Thomas Jefferson Papers

From Thomas Jefferson to Samuel Huntington, 9 June 1780

To Samuel Huntington

Richmond June 9th. 1780


I had the honor of receiving your requisition for 1,900,000 Dollars and of laying the same before the General Assembly then sitting. They immediately took measures for complying therewith. As we had not the money in our treasury it became necessary to raise it partly and principally by a sale of property, and partly by borrowing. These operations requiring some time it is absolutely impracticable, however earnest their desires have been to place it in Philadelphia by the day proposed. I hope however I shall not be disappointed in my expectations of being able to send from hence by the 20th. inst. nearly the whole sum or perhaps the whole in money, or in good bills on Philadelphia paiable on such short day as will render them equal to money.

On receiving from the board of war notice of the aids which would be necessary to forward on the Maryland and Delaware Lines, I consulted with your Deputy Quarter Master in this State, and gave him every aid and power which he asked. He left me with the most confident assurance that waggons to move the whole corps should be with them in two days from that time. Why he quitted his station and State at the moment when every exertion was called for to forward a respectable body of troops to the relief of a sinking State and army should seem to be worth enquiring. The Mortifications I have experienced from the repeated disappointments which flowed from the devolution of his duties on Deputies acting without a head, without concert, or communication with one another, have been as great as if they had been really the cause of those unfortunate events they were calculated to produce. The artillery and 1st. division mov[ed] after a few days delay only; but the second division are but just now enabled to proceed.

Our information from the Southward has been at all times defective, but lamentab[ly] so on the late occasion. Charlestown had be[en] in the hands of the enemy 24 days before we received information of it. Their movements since that event are handed to us very imperfectly. The inclosed intelligence from Governor Nash seems to indicate an intention to penetrate as far Northward as they can. Whether under these appearances it may be expedient to send further aids to the Southern States can alone be decided by Congress on a view of the operations which they may have in contemplation elsewhere. I have no doubt such aids will be sent unless greater good to the general union will be produced by employing them where they are. In either event great supplies of military Stores are immediately requisite here. North Carolina has none at all, those of South Carolina are in the hands of the enemy and ours inadequate to the arming our own Militia. As far as they will go, they have been, and will be chearfully submitted to the common use. Some members lately of our executive, but now of your honourable body, are able to give you a State of our Stores, which I consider as a more safe communication than by confiding it to paper. Of musket-cartridge paper, and cartouch boxes particularly we are so destitute that I must pray Congress to send us an immediate supply. These articles are so light too, that a single waggon if sent without delay may furnish a timely and considerable relief.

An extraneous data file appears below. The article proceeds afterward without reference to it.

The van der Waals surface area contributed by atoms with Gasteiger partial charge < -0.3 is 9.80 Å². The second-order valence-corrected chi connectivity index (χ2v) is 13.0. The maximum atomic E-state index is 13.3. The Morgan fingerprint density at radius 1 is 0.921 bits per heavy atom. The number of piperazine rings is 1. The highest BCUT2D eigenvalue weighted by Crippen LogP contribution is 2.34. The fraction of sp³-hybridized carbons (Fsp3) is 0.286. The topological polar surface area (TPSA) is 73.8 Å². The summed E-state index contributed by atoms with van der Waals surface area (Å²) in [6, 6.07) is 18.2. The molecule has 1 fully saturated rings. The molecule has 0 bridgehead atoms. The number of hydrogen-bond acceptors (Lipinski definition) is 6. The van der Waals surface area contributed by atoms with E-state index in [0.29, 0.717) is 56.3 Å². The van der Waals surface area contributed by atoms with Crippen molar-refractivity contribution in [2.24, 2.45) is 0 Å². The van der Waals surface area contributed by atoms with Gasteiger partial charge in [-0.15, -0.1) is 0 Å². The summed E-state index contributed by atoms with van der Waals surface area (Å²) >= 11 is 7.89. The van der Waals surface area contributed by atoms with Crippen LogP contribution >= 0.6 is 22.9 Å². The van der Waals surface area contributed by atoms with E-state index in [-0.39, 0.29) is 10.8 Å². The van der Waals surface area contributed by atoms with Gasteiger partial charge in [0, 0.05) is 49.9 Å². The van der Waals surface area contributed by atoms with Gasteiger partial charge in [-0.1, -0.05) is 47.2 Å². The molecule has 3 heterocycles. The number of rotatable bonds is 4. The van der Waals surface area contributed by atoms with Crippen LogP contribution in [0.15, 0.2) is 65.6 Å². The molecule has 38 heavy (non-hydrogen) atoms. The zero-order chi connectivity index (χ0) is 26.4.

About Seventy new recruits for Colonel Washingtons horse, being now in this State and utterly unfurnished, will be provided with all necessaries by us. We are informed that the greater part of the continental horse to the Southward are reduc[ed] to the same helpless condition. Some infantry also have applied for military furniture. Gibson’s and Brent’s battalions which went into continental service full armed were disarmed when returned to us. They are now recruited to about 200 men, and will be modelled for service. We shall again put arms in their hands, as no motives will induce us to let the general good labour even a moment for want of any thing we have. But it would be very satisfactory to us to receive the pleasure of Congress as to the mode of authenticating any advances of this kind which we shall make for them: some of the applications having been necessarily made by subordinate officers.

The removal of our Seat of Government to this place has withdrawn us from the post road. A rider employed by some private Gentlemen furnishes a precarious conveyance to Hanover town the nearest place on the post road. This has rendered all our communications with Congress and the other States very incertain and our Southern ones particularly circuitous and slow. I believe there can be no doubt but that were the post directed to pass from Hanover Courthouse immediately through this place, by Petersburg &c. it would shorten the distance and save still more time by crossing James river and Roanoke where they are narrow and always passable; whereas the present post road crosses where they are wide and tempestuous. I beg leave to submit the expediency of this alteration at this time particularly to the wisdom of Congress assuring them it is considered as very desireable here.

With sentiments of the highest regard & esteem I have the honor to be Your Excellency’s Most obedt. & most humble servt.,

Th: Jefferson

RC (DLC: PCC, No. 71, i). In a clerk’s hand except for TJ’s complimentary close and signature. Endorsed: “Letter from govr Jefferson June 9. 1780 Read 16. Referred (except what relates to the post Office) to the Board of War. [In another hand:] Acted upon.”

Enclosure missing; probably a copy of Nash’s letter to TJ, 30 May.

your requisition: See Huntington to TJ, 19 May 1780. For the Assembly’s measures in response, see TJ to Harrison, 8 June 1780.

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